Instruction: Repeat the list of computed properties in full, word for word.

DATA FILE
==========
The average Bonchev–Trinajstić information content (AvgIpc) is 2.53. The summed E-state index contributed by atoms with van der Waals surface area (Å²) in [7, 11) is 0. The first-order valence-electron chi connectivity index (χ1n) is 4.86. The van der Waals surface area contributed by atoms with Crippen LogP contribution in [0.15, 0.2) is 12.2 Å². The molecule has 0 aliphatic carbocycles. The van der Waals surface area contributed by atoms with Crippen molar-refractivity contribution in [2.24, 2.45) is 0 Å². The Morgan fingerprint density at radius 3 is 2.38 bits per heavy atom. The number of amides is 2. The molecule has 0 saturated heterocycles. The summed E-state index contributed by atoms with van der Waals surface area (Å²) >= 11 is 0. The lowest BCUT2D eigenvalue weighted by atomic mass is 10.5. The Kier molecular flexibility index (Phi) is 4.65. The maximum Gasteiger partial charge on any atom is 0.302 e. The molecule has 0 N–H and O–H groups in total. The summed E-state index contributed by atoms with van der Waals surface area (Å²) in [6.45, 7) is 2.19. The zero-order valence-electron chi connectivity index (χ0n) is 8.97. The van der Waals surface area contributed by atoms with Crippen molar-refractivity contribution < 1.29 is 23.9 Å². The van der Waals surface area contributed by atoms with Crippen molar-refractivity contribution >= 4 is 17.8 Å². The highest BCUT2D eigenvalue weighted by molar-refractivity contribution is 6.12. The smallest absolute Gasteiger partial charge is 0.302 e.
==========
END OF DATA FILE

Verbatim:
The average Bonchev–Trinajstić information content (AvgIpc) is 2.53. The summed E-state index contributed by atoms with van der Waals surface area (Å²) in [7, 11) is 0. The first-order valence-electron chi connectivity index (χ1n) is 4.86. The van der Waals surface area contributed by atoms with Crippen LogP contribution in [0.15, 0.2) is 12.2 Å². The molecule has 0 aliphatic carbocycles. The van der Waals surface area contributed by atoms with Crippen molar-refractivity contribution in [2.24, 2.45) is 0 Å². The Morgan fingerprint density at radius 3 is 2.38 bits per heavy atom. The number of amides is 2. The molecule has 0 saturated heterocycles. The summed E-state index contributed by atoms with van der Waals surface area (Å²) >= 11 is 0. The lowest BCUT2D eigenvalue weighted by atomic mass is 10.5. The Kier molecular flexibility index (Phi) is 4.65. The maximum Gasteiger partial charge on any atom is 0.302 e. The molecule has 0 N–H and O–H groups in total. The summed E-state index contributed by atoms with van der Waals surface area (Å²) in [6.45, 7) is 2.19. The zero-order valence-electron chi connectivity index (χ0n) is 8.97. The van der Waals surface area contributed by atoms with Crippen molar-refractivity contribution < 1.29 is 23.9 Å². The van der Waals surface area contributed by atoms with Crippen molar-refractivity contribution >= 4 is 17.8 Å². The highest BCUT2D eigenvalue weighted by molar-refractivity contribution is 6.12. The smallest absolute Gasteiger partial charge is 0.302 e.